Exercism v3 launches on Sept 1st 2021. Learn more! ๐๐๐

Published at Jul 13 2018
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Instructions

Test suite

Solution

Calculate the Hamming difference between two DNA strands.

A mutation is simply a mistake that occurs during the creation or copying of a nucleic acid, in particular DNA. Because nucleic acids are vital to cellular functions, mutations tend to cause a ripple effect throughout the cell. Although mutations are technically mistakes, a very rare mutation may equip the cell with a beneficial attribute. In fact, the macro effects of evolution are attributable by the accumulated result of beneficial microscopic mutations over many generations.

The simplest and most common type of nucleic acid mutation is a point mutation, which replaces one base with another at a single nucleotide.

By counting the number of differences between two homologous DNA strands taken from different genomes with a common ancestor, we get a measure of the minimum number of point mutations that could have occurred on the evolutionary path between the two strands.

This is called the 'Hamming distance'.

It is found by comparing two DNA strands and counting how many of the nucleotides are different from their equivalent in the other string.

```
GAGCCTACTAACGGGAT
CATCGTAATGACGGCCT
^ ^ ^ ^ ^ ^^
```

The Hamming distance between these two DNA strands is 7.

The Hamming distance is only defined for sequences of equal length. This means that based on the definition, each language could deal with getting sequences of equal length differently.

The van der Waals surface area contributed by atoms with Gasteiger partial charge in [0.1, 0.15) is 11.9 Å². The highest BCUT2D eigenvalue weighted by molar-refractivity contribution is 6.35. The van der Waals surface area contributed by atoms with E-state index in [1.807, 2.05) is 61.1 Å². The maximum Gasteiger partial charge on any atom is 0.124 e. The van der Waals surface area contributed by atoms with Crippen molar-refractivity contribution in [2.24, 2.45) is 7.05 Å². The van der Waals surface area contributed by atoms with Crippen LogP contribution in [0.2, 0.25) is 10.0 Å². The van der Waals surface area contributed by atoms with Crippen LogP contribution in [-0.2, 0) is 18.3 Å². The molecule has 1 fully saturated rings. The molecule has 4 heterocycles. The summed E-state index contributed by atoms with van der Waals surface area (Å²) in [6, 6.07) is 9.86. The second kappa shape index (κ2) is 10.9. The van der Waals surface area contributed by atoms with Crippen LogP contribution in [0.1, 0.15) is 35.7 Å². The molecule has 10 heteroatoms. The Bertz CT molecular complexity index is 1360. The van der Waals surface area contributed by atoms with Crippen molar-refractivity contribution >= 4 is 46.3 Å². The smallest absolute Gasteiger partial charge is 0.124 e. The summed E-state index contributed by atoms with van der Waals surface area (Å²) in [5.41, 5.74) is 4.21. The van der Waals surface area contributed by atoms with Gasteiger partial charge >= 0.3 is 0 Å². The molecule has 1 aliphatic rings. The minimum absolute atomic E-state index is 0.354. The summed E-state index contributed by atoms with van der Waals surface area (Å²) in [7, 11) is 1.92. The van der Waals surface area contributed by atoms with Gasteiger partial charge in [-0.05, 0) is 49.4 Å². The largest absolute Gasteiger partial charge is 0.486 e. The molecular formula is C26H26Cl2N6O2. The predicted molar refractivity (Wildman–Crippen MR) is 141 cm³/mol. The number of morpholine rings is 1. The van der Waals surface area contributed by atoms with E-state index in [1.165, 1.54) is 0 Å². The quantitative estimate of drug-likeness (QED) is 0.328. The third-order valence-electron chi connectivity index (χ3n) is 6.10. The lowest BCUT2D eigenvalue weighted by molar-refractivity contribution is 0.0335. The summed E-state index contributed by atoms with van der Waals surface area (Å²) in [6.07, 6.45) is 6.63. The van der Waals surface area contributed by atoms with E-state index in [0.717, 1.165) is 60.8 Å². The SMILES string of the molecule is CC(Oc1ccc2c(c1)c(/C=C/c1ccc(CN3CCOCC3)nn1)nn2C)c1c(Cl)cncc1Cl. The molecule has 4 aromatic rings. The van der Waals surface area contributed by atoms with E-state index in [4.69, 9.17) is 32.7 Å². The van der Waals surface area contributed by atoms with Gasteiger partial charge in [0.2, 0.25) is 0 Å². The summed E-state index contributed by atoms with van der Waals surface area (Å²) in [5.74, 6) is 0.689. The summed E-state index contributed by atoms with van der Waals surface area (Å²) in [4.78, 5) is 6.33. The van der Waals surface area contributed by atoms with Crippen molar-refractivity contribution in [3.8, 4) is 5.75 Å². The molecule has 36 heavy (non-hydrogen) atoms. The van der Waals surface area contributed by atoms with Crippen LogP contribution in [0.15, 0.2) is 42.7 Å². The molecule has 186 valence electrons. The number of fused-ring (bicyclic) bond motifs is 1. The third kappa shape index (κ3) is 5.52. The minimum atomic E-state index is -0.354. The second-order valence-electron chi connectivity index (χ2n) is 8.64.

Go through the setup instructions for TypeScript to install the necessary dependencies:

http://exercism.io/languages/typescript

Install assignment dependencies:

```
$ yarn install
```

Execute the tests with:

```
$ yarn test
```

The Calculating Point Mutations problem at Rosalind http://rosalind.info/problems/hamm/

It's possible to submit an incomplete solution so you can see how others have completed the exercise.

```
import Hamming from './hamming'
describe('Hamming', () => {
const hamming = new Hamming()
it('no difference between identical strands', () => {
expect(hamming.compute('A', 'A')).toEqual(0)
})
xit('complete hamming distance for single nucleotide strand', () => {
expect(hamming.compute('A', 'G')).toEqual(1)
})
xit('complete hamming distance for small strand', () => {
expect(hamming.compute('AG', 'CT')).toEqual(2)
})
xit('small hamming distance', () => {
expect(hamming.compute('AT', 'CT')).toEqual(1)
})
xit('small hamming distance in longer strand', () => {
expect(hamming.compute('GGACG', 'GGTCG')).toEqual(1)
})
xit('large hamming distance', () => {
expect(hamming.compute('GATACA', 'GCATAA')).toEqual(4)
})
xit('hamming distance in very long strand', () => {
expect(hamming.compute('GGACGGATTCTG', 'AGGACGGATTCT')).toEqual(9)
})
xit('throws error when strands are not equal length', () => {
expect(() => { hamming.compute('GGACGGATTCTG', 'AGGAC') }
).toThrowError('DNA strands must be of equal length.' )
})
})
```

```
class Hamming {
public compute(strand1: string, strand2: string) {
if (this.unequalLength(strand1, strand2)) {
throw 'DNA strands must be of equal length.'
}
return this.distanceBetweenStrands(strand1, strand2)
}
private distanceBetweenStrands(strand1: string, strand2: string) {
let distance = 0
for (let i = 0; i < strand1.length; i++) {
distance += this.distanceBetweenNucleotides(strand1.charAt(i), strand2.charAt(i))
}
return distance
}
private distanceBetweenNucleotides(nucleotide1: string, nucleotide2: string) {
return nucleotide1 === nucleotide2 ? 0 : 1
}
private unequalLength(strand1: string, strand2: string) {
return strand1.length !== strand2.length
}
}
export default Hamming
```

A huge amount can be learned from reading other peopleโs code. This is why we wanted to give exercism users the option of making their solutions public.

Here are some questions to help you reflect on this solution and learn the most from it.

- What compromises have been made?
- Are there new concepts here that you could read more about to improve your understanding?

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